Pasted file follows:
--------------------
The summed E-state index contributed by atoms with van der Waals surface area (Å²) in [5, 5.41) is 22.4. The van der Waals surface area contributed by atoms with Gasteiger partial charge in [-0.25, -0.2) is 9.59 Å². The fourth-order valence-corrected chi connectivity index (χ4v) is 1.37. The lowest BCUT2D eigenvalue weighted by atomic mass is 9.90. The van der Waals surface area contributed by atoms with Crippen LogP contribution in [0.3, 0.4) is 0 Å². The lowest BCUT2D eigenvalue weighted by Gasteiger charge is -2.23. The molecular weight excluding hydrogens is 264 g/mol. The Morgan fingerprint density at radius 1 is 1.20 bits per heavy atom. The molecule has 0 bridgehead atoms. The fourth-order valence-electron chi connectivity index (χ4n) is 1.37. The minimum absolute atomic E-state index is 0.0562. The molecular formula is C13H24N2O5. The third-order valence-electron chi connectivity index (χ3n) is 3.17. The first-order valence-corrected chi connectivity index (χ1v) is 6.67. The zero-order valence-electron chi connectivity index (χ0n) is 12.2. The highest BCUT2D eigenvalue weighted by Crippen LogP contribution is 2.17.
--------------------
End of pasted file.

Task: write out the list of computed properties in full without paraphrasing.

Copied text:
The summed E-state index contributed by atoms with van der Waals surface area (Å²) in [5, 5.41) is 22.4. The van der Waals surface area contributed by atoms with Gasteiger partial charge in [-0.25, -0.2) is 9.59 Å². The fourth-order valence-corrected chi connectivity index (χ4v) is 1.37. The lowest BCUT2D eigenvalue weighted by atomic mass is 9.90. The van der Waals surface area contributed by atoms with Crippen LogP contribution in [0.3, 0.4) is 0 Å². The lowest BCUT2D eigenvalue weighted by Gasteiger charge is -2.23. The molecular weight excluding hydrogens is 264 g/mol. The Morgan fingerprint density at radius 1 is 1.20 bits per heavy atom. The molecule has 0 bridgehead atoms. The fourth-order valence-electron chi connectivity index (χ4n) is 1.37. The minimum absolute atomic E-state index is 0.0562. The molecular formula is C13H24N2O5. The third-order valence-electron chi connectivity index (χ3n) is 3.17. The first-order valence-corrected chi connectivity index (χ1v) is 6.67. The zero-order valence-electron chi connectivity index (χ0n) is 12.2. The highest BCUT2D eigenvalue weighted by Crippen LogP contribution is 2.17.